Python Indentation and Comments


Table of contents

Python Indentation and Code Blocks

If you are familiar with other programming languages such as C, C++, or Java, you must be aware that they use braces { } to define blocks of code. However, Python strictly enforces the use of indentation to mark a block of code. Using indentation as a block marker makes code clear and consistent.

For example:

for i in range(0, 10):
    if i%2 == 0:
        print(i, "is even.")
    else:
        print(i, "is odd.")
print("Goodbye!")

As seen in the example above, blocks can also be nested within other blocks. ‘if’ and ‘else’ are two separate blocks nested within the ‘for’ block. Similarly, statements print(i, ‘is even.’) and print(i, ‘is odd.’) are part of ‘if’ and ‘else’ blocks respectively as they are indented within them. However, statement print(“Goodbye!”) is not indented within the ‘for’ block so it is not part it. Python generates IndentationError in case of incorrect indentation.

It doesn’t matter how many spaces or tabs you use to indent but all the statements within the block must have the same number of whitespaces. The PEP8 standard recommends using 4 whitespaces.

Python Comments

Including comments to programs make it easy for you or other developers to understand the source code and fix bugs in the future. Comments are ignored by the python interpreter and are helpful to a person reading the code to know the context of the program.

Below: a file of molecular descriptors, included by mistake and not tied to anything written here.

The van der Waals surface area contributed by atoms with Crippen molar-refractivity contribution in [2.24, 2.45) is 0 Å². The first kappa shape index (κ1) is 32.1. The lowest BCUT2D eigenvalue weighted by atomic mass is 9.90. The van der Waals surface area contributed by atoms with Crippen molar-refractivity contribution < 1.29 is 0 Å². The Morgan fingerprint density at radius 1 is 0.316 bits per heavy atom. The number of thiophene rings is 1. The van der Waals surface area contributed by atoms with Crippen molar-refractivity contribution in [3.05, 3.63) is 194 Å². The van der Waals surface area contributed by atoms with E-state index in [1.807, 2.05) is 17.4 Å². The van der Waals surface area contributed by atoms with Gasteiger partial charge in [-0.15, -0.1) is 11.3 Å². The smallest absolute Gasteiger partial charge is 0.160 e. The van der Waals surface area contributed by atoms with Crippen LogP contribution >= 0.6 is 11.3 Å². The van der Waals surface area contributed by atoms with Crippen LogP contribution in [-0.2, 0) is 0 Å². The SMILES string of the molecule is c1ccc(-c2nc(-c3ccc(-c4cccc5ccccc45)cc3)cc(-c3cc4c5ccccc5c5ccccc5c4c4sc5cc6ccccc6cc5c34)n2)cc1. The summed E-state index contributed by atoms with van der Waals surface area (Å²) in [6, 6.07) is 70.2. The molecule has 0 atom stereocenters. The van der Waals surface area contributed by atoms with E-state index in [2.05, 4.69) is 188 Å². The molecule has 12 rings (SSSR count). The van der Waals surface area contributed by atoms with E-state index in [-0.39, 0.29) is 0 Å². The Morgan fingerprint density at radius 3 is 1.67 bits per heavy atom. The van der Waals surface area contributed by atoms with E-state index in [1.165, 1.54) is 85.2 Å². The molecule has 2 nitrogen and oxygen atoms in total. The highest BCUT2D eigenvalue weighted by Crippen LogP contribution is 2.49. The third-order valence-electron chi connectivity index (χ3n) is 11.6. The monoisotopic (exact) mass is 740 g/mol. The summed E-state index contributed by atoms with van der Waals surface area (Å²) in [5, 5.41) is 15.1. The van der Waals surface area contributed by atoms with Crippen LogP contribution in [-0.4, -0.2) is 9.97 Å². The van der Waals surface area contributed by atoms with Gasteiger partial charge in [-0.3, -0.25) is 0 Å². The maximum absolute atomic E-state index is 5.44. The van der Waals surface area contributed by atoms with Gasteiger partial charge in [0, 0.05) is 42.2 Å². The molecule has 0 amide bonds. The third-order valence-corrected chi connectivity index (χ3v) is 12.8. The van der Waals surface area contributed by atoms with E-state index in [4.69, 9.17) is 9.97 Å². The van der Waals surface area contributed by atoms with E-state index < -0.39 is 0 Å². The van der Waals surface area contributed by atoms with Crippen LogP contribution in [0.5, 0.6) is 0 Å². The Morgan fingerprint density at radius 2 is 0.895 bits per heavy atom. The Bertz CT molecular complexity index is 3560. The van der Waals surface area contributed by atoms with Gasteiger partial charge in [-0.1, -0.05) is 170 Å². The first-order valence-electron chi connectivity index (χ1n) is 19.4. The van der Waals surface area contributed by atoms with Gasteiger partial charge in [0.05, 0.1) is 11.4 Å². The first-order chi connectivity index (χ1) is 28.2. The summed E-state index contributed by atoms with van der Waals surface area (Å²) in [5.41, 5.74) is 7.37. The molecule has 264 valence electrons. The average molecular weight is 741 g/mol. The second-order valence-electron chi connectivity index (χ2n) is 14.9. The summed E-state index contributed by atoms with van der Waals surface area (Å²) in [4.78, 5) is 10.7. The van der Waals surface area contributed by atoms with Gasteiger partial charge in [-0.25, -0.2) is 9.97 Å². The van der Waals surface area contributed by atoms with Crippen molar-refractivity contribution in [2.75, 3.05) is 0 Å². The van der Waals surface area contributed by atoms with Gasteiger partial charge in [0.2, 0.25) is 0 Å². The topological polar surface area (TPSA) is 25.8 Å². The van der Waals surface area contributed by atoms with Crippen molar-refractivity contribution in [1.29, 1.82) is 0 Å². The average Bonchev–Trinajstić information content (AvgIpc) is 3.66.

How to write comments in Python?

Python allows two ways to write comments to a program. They are single-line comments and multi-line comments.

Single-line Comments

In Python, single-line comments can be added by writing hash # character followed by a comment. The single-line comment is terminated by the end of the line.

For example:

#This is a single-line comment
#hello world program
print('Hello world')

In the above example, the first two lines start with # so they are ignored by the python interpreter.

Multi-line comments

The single-line comment only extends until the newline. That is why we had to start both of the lines in the above example with #. In cases when comments need to be extended multiple lines, we can either start each line with # or start and end multiple lines with quotes, either “”” or ”’.

For example:

"""This is a multi-line comment and 
can be extended to multiple lines. 
hello world program""" 
print('Hello world')